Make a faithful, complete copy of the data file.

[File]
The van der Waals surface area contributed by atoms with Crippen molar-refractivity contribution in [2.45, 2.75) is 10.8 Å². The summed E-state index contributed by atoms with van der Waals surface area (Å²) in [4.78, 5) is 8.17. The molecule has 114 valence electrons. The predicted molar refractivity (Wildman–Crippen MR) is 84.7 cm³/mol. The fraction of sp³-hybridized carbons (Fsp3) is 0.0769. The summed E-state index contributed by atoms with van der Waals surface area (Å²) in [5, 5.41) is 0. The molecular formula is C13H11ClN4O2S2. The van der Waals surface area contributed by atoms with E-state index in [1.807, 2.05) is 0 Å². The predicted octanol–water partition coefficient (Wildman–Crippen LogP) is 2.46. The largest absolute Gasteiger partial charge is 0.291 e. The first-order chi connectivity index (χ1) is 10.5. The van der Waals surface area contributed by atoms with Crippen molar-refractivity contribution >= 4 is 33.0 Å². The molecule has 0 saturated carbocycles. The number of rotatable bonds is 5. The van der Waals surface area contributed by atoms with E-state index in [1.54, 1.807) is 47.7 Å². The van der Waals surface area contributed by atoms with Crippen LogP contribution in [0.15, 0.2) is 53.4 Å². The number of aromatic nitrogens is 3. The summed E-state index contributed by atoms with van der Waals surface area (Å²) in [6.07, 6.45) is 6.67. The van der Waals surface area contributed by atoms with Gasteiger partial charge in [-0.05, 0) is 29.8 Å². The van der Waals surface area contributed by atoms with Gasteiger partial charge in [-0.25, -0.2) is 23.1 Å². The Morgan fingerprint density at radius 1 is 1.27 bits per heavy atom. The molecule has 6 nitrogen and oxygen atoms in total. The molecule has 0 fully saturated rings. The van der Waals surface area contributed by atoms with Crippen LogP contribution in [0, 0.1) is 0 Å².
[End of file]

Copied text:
The van der Waals surface area contributed by atoms with Crippen molar-refractivity contribution in [2.45, 2.75) is 10.8 Å². The summed E-state index contributed by atoms with van der Waals surface area (Å²) in [4.78, 5) is 8.17. The molecule has 114 valence electrons. The predicted molar refractivity (Wildman–Crippen MR) is 84.7 cm³/mol. The fraction of sp³-hybridized carbons (Fsp3) is 0.0769. The summed E-state index contributed by atoms with van der Waals surface area (Å²) in [5, 5.41) is 0. The molecular formula is C13H11ClN4O2S2. The van der Waals surface area contributed by atoms with E-state index in [1.807, 2.05) is 0 Å². The predicted octanol–water partition coefficient (Wildman–Crippen LogP) is 2.46. The largest absolute Gasteiger partial charge is 0.291 e. The first-order chi connectivity index (χ1) is 10.5. The van der Waals surface area contributed by atoms with Crippen molar-refractivity contribution >= 4 is 33.0 Å². The molecule has 0 saturated carbocycles. The number of rotatable bonds is 5. The van der Waals surface area contributed by atoms with E-state index in [1.54, 1.807) is 47.7 Å². The van der Waals surface area contributed by atoms with Crippen LogP contribution in [0.15, 0.2) is 53.4 Å². The number of aromatic nitrogens is 3. The summed E-state index contributed by atoms with van der Waals surface area (Å²) in [6.07, 6.45) is 6.67. The van der Waals surface area contributed by atoms with Gasteiger partial charge in [-0.05, 0) is 29.8 Å². The van der Waals surface area contributed by atoms with Gasteiger partial charge in [-0.25, -0.2) is 23.1 Å². The Morgan fingerprint density at radius 1 is 1.27 bits per heavy atom. The molecule has 6 nitrogen and oxygen atoms in total. The molecule has 0 fully saturated rings. The van der Waals surface area contributed by atoms with Crippen LogP contribution in [0, 0.1) is 0 Å².